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  • St. Louis won eight straight games thanks in part to another mostly anonymous cast of characters.
By Gabriel Baumgaertner
August 11, 2017

For the first four months of this season, the St. Louis Cardinals showed few signs of life. They started the year 2–6, fell to 33-40 in late June, entered the All-Star break at 43–45 and even as recently as one week ago, they were still three games under .500, 4 1/2 out in the NL Central and buried 8 1/2 games behind in the wild-card race.

Little had gone right. Newly-signed outfielder Dexter Fowler and his .241/.333/.452 line were on the disabled list. Aledmys Diaz, who finished fifth in last year's NL Rookie of the Year voting, had been sent to Triple A Memphis in late June with a 78 OPS+. There he joined Randal Grichuk, who had been demoted in late May with a .653 OPS after posting an .814 mark combined the past two seasons. Stephen Piscotty, in his first season of a six-year, $33.5 million contract, went on the DL with a groin strain in mid-July and was playing so badly that he too would wind up getting bounced to the minors. Matt Carpenter, a three-time All-Star and one of the game’s most dependable players, was hitting just .246, far below his career average of .280. Even catcher Yadier Molina, the team's longest tenured player who is in his 14th season, was lashing out, responding to manager Mike Matheny's assertion that he was tired in an Instagram post that he hashtagged #misinforming.

But now? The Cardinals pulled off a eight-game winning streak and sit at 61–57, one game behind the Cubs for the NL Central division lead. They’ve even got a feline mascot to boost their spirits (if they find him, that is).

WATCH: Rally Cat appears right before Cardinals take lead

What is to thank for St. Louis's resurgence? Molina’s consistency, the emergence of little-known role players Tommy Pham and Paul DeJong and steady starting pitching. It starts with Molina, whose grand slam one pitch after a cat was removed from the field lifted the Cards over the Royals on Wednesday gave birth to the legend of the Rally Cat. He has eight hits in his last 17 at-bats, and the eight-time All-Star has provided his usual top defense while guiding the pitching staff to a 3.78 team ERA (which ranks fifth in the majors). Even at age 35, Molina remains an indispensable everyday catcher.     

Pham is the team's leading hitter despite playing in his first full starting season and missing the first 27 games of the season with a rib cage injury. Pham is slashing .309/.398/.497 with 14 homers and a team-best 3.8 WAR. The hole that Diaz left at shortstop has been assumed by DeJong, a 23-year-old rookie who has exploded for 16 homers in just 62 games—a 43-homer pace over a 162-game season. Fowler, whose own grand slam was the big blow in Thursday's win over Kansas City, is 6-for-13 since returning on Aug. 7 from a DL stint for a forearm strain.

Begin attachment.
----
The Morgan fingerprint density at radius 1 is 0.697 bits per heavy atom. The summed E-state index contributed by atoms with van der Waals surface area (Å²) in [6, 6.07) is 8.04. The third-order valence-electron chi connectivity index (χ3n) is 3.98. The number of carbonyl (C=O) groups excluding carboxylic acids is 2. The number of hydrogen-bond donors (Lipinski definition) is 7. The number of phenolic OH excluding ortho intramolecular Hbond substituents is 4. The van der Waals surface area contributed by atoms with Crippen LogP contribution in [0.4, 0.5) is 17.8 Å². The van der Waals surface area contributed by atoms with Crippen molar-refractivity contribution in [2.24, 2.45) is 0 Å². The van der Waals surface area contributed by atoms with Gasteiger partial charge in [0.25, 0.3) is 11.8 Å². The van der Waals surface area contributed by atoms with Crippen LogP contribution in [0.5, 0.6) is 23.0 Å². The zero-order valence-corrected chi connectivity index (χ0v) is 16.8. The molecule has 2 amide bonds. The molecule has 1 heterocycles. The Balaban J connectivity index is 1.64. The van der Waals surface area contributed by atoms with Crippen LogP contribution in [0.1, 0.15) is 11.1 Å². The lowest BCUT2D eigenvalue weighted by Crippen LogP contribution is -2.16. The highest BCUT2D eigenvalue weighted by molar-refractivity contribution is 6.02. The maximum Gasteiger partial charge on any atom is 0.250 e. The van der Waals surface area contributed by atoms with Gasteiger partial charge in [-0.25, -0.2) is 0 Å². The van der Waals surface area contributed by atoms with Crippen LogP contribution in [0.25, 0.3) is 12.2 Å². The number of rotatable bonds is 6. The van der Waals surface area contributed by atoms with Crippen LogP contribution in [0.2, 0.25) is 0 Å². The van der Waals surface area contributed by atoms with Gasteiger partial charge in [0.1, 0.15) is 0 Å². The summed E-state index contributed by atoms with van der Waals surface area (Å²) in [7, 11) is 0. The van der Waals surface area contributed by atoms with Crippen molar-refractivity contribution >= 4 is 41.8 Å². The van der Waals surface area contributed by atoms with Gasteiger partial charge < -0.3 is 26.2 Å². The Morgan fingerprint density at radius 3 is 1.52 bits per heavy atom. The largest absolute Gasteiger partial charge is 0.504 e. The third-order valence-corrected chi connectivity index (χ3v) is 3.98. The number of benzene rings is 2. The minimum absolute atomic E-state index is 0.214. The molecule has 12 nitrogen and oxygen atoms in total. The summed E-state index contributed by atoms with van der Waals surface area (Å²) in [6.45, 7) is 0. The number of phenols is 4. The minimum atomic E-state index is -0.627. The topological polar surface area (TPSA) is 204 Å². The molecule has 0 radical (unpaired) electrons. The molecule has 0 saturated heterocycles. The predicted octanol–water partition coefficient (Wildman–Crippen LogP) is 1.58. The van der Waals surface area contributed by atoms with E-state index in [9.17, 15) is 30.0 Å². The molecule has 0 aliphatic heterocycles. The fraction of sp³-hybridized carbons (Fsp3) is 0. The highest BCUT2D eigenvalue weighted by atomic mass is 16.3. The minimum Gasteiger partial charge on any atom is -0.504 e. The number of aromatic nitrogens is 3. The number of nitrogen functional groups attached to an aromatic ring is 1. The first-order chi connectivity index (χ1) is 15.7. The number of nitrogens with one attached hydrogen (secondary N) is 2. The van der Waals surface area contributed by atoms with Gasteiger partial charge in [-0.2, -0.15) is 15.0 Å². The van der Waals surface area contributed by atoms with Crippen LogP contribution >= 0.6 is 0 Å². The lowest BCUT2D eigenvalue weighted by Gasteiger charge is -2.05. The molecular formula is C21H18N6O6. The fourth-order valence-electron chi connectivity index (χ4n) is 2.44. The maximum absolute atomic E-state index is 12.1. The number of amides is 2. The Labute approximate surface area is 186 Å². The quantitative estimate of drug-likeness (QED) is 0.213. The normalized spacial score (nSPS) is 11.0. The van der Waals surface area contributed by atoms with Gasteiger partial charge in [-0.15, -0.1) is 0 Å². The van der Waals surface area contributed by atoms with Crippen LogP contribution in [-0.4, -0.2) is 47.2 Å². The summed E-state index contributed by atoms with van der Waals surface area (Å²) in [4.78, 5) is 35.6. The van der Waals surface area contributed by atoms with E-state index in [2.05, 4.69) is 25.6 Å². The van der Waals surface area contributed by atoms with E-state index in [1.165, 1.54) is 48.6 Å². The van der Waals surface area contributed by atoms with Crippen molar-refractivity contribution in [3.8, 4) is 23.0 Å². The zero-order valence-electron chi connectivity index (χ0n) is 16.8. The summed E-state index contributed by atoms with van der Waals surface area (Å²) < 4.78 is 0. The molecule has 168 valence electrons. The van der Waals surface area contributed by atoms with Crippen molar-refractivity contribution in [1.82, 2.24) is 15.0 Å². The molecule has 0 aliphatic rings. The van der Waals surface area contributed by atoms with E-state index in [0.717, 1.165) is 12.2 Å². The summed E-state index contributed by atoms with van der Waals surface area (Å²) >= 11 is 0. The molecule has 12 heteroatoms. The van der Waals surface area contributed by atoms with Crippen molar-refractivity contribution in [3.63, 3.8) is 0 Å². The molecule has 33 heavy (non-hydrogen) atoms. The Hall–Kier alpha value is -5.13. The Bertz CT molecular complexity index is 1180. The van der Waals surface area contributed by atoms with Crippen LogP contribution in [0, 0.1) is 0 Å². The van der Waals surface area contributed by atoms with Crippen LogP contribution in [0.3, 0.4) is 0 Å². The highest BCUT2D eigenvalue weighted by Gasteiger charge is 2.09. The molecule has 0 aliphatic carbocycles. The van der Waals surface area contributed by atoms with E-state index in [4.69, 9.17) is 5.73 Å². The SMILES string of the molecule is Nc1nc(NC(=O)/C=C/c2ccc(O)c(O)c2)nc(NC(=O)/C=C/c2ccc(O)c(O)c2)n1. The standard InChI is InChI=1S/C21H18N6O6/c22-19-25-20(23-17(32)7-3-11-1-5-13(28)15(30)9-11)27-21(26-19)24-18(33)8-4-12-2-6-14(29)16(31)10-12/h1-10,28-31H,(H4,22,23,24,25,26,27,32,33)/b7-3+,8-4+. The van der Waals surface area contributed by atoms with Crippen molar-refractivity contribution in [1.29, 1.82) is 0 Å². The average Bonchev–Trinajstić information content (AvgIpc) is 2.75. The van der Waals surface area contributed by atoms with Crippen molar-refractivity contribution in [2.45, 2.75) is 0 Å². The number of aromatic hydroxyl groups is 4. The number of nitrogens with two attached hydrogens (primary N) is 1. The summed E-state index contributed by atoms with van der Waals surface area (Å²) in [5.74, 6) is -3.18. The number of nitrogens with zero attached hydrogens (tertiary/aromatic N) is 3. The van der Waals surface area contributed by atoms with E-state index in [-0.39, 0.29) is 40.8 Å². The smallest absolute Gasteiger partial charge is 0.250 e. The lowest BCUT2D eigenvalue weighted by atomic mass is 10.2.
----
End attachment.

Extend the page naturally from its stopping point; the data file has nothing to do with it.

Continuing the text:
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While Pham and DeJong have steadied the offense, it is the pitching staff that has kept the team's postseason hopes alive. Despite a struggling Wainwright, who is 11–5 but has an unsightly ERA of 5.00 and WHIP of 1.46, the other four regular starting pitchers (Carlos Martinez, Mike Leake, Michael Wacha and Lance Lynn) each have ERAs under 4.00 and have made at least 21 starts.

Martinez, 25, remains one of the game’s most electric young pitchers—he is striking out 9.59 batters per nine innings and should finish with a career high in strikeouts—despite a rise in his ERA (3.52 this year from 3.04 last year). Lynn, whose name was floated in trade rumors before last month's deadline, is having a down-ballot Cy Young season after missing all of 2016 while recovering from Tommy John surgery. He has a career-best ERA+ of 136, and his reliance on his sinker is inducing plenty of soft contact from the opposition. Leake, long one of the game’s most dependable if boring pitchers, is having another delightfully boring season (3.48 ERA and 1.28 WHIP over 23 starts).

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After missing the playoffs for the first time since 2010 last year, St. Louis entered 2017 as a forgotten competitor in an NL Central expected to be dominated again by the defending world champion Cubs. But Chicago's struggles, including six losses in its past eight games, has kept the division race alive even as the wild-card remains more of a longshot thanks to the success of the Rockies and the Diamondbacks. Four NL Central clubs—including the Brewers (two games behind) and the Pirates (three games out despite being 57-58) have combined to make it the most compelling division race in baseball.

Two years ago, SI's Ben Reiter wrote a story in the magazine headlined "The Walking Red" that compared the Cardinals to zombies for the way they could never quite be killed off despite relying on a revolving cast of characters. Indeed, St. Louis has reached the playoffs 12 times this century and, going further back, hasn't had more than two straight losing seasons in the past 60 years. The Cardinals are never dead, and if they can wrestle their way into the playoffs after surviving this early-season nightmare, then maybe they never will be.   

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